IPCC, Summary for Policymakers. In: IPCC Special Report on the Ocean and Cryosphere in a Changing Climate [Pörtner, H.-O., Roberts, D.C., Masson-Delmotte, V., Zhai, P., Tignor, M., Poloczanska, E., Mintenbeck, K., Alegría, A., Nicolai, M., Okem, A., Petzold, J., Rama, B., Weyer, N.M.  (eds.)].  In press.

IPCC, Summary for Policymakers. In: Climate Change The Physical Science Basis. Contribution of Working Group I to the Sixth Assessment Report of the Intergovernmental Panel on Climate Change [Masson Delmotte, V., Zhai, P., Pirani, A., Connors, S.L., Péan, C., Berger, S., Caud, N., Chen, Y., Goldfarb, L., Gomis, M.I., Huang, M., Leitzell, K., Lonnoy, E., Matthews, J.B.R., Maycock, T.K., Waterfield, T., Yelekçi, O., Yu, R. and Zhou, B., (eds.)]. Cambridge University Press. In Press.

Nitu, R., Roulet, Y.A., Wolff, M., Earle, M., Reverdin, A., Smith, C., Kochendorfer, J., Morin, S., Rasmussen, R., Wong, K. and Alastrué, J.,  WMO Solid Precipitation Intercomparison Experiment (SPICE) (), World Meteorological Organization, IOM Report,

Pan, X., Guo, X., Li, X., Niu, X., Yang, X., Feng, M., Che, T., Jin, R., Ran, Y., Guo, J. and Hu, X., National Tibetan Plateau Data Center: Promoting Earth System Science on the Third Pole. Bulletin of the American Meteorological Society, pp, https://doi.org//BAMS-D

Pulsifer, P.L., Kontar, Y., Berkman, P.A. and Taylor, D.F., Information ecology to map the Arctic information ecosystem. Governing Arctic Seas: Regional Lessons from the Bering Strait and Barents Sea, Springer, Cham., pp

Rössler, O., Froidevaux, P., Börst, U., Rickli, R., Martius, O. and Weingartner, R., Retrospective analysis of a nonforecasted rain-on-snow flood in the Alps–a matter of model limitations or unpredictable nature?. Hydrology and Earth System Sciences, 18(6), pp

Schoolmeester, T., Johansen, K.S., Alfthan, B., Baker, E., Hesping, M. and Verbist, K.,  The Andean glacier and water atlas: the impact of glacier retreat on water resources. UNESCO and GRID-Arendal Publishing.

Shahgedanova, M., Adler, C., Gebrekirstos, A., Grau, H.R., Huggel, C., Marchant, R., Pepin, N., Vanacker, V., Viviroli, D. and Vuille, M., Mountain Observatories: Status and Prospects for Enhancing and Connecting a Global Community. Mountain Research and Development, 41(2), p.A1, https://doi.org//MRD-JOURNAL-D

Thornton, J.M., Palazzi, E., Pepin, N.C., Cristofanelli, P., Essery, R., Kotlarski, S., Giuliani, G., Guigoz, Y., Kulonen, A., Pritchard, D., Li, X., Fowler, H.J., Randin, C.F., Shahgedanova, M., Steinbacher, M., Zebisch, M., and Adler, C., Toward a definition of Essential Mountain Climate Variables. One earth 4(6), https://doi.org//j.oneear

Vionnet, V., Mortimer, C., Brady, M., Arnal, L., Brown, R., Canadian historical Snow Water Equivalent dataset (CanSWE, –). Earth System Science Data Discussions, pp, https://doi.org//essd

Wilkinson, M.D., Dumontier, M., Aalbersberg, I.J., Appleton, G., Axton, M., Baak, A., Blomberg, N., Boiten, J.W., da Silva Santos, L.B., Bourne, P.E. and Bouwman, J., The FAIR Guiding Principles for scientific data management and stewardship. Scientific data, 3(1), pp, https://doi.org//sdata

Zuo, H., Balmaseda, M.A., Tietsche, S., Mogensen, K. and Mayer, M., The ECMWF operational ensemble reanalysis–analysis system for ocean and sea ice: a description of the system and assessment. Ocean science, 15(3), pp, https://doi.org//os


Árni Snorrason, Director General, Icelandic Meteorological Office and Chair of the Global Cryosphere Watch Advisory Group (GCW-AG)

Øystein Godøy, Senior Scientist, Norwegian Meteorological Institute and Chair of the Cryosphere and Data Interoperability – Global Cryosphere Watch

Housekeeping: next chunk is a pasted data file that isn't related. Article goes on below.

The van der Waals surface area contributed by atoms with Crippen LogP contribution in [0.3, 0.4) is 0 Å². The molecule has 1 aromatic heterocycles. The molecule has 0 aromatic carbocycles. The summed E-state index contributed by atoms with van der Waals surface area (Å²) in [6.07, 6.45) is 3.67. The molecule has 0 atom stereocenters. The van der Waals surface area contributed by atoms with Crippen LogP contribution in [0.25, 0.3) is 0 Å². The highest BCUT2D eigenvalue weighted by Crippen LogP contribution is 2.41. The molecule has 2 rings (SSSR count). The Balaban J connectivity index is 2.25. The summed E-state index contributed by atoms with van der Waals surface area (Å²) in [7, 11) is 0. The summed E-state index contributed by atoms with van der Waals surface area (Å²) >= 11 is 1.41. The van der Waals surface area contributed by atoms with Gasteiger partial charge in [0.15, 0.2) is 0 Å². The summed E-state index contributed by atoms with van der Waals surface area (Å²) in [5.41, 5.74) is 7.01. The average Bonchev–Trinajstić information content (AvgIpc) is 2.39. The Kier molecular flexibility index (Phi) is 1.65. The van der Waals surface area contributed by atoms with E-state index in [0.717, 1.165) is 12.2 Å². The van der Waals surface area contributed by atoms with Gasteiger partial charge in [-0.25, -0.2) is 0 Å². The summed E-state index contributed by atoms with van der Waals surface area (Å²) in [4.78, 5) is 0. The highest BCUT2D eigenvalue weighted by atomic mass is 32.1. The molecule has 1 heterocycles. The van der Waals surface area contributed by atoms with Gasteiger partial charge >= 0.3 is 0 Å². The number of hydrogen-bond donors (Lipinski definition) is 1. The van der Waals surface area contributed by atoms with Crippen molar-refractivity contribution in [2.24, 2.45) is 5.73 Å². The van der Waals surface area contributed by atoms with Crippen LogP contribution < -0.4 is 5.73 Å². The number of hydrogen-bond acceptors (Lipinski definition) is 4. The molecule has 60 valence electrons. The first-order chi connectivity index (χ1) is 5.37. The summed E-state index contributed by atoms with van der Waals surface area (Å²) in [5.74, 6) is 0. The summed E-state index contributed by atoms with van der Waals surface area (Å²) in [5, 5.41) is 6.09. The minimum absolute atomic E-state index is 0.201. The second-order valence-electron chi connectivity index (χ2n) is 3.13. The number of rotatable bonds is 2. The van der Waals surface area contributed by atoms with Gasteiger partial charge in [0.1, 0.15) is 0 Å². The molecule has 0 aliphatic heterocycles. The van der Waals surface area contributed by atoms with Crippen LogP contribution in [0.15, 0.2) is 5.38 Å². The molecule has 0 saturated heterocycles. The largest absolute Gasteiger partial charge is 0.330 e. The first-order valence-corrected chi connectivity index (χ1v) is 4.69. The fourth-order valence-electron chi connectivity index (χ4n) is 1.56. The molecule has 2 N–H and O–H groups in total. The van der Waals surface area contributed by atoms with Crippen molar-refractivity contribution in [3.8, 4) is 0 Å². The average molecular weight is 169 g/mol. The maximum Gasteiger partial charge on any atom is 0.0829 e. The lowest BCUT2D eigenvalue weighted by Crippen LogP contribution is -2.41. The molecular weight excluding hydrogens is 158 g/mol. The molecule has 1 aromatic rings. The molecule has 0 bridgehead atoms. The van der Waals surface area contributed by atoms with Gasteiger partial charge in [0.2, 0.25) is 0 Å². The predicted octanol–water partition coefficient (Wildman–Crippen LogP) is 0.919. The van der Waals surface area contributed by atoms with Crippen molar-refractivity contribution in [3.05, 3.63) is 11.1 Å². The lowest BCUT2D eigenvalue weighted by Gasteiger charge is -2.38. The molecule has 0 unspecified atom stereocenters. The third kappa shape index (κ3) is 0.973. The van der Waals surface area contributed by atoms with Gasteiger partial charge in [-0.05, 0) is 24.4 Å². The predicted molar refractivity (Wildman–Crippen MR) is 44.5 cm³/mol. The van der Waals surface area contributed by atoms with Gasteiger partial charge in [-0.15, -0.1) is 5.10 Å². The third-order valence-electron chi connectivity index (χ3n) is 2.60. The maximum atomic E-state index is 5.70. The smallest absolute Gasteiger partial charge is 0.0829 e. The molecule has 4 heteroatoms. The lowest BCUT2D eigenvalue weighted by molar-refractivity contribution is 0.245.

Sue Barrell, Chair, Study Group on Data Issues and Policies, co-chair of the EC Panel on Polar and High Mountain Observations, Research and Services (EC-PHORS)

Rodica Nitu, Global Cryosphere Watch - World Meteorological Organization)

Sours: https://public.wmo.int/en/resources/bulletin/furthest-and-most-frigid-parts-of-globe

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Ghana: What is going on with the controversial Agyapa gold royalties deal?

The proponents of the deal are under time pressure: if Agyapa Royalties has not been admitted to the London Stock Exchange by 31 December , the agreements will lapse, and the project will cease.

Four weeks before the deadline, the fate of the controversial project is unclear, as it has been returned to the Parliament. Presidential elections on 7 December add to this uncertainty.

But even if the parliamentary approval is obtained in time, the Agyapa Royalties deal is not going to be out of the woods just yet, as the UK Financial Conduct Authority will need to approve the London Stock Exchange listing of Agyapa Royalties shares.

In the absence of a thorough investigation into the allegations of corruption, the UK authorities should reject the project, upholding their mission to “regulate in a way that adds the most benefit to those who use financial services.”

The compliance departments of the corporate parties to the deal should also take notice. They should suspend their engagement on the project until the allegations are fully investigated. The investment banks JP Morgan and Bank of America – both of whom are involved in the initial public offering – and the law firm White and Case – who have advised the Ministry of Finance – should not partake in a deal fraught with corruption risks.

When an opportunity for a lucrative new project comes up, it is easy to forget about the normal people who rely on their country’s most valuable resource.

Allegations in a far-away continent may make it difficult for authorities, lawyers and bankers in London to visualise the impact on Ghanaian men, women and children. It is their future that is being mortgaged, however. The loss belongs to every Ghanaian who may never see roads, schools and hospitals being built because those outside the country fail to see through an “innovative financing solution” as a potential façade for embezzlement.

Sours: https://www.transparency.org/en/blog/ghana-what-is-going-on-with-the-controversial-agyapa-gold-royalties-deal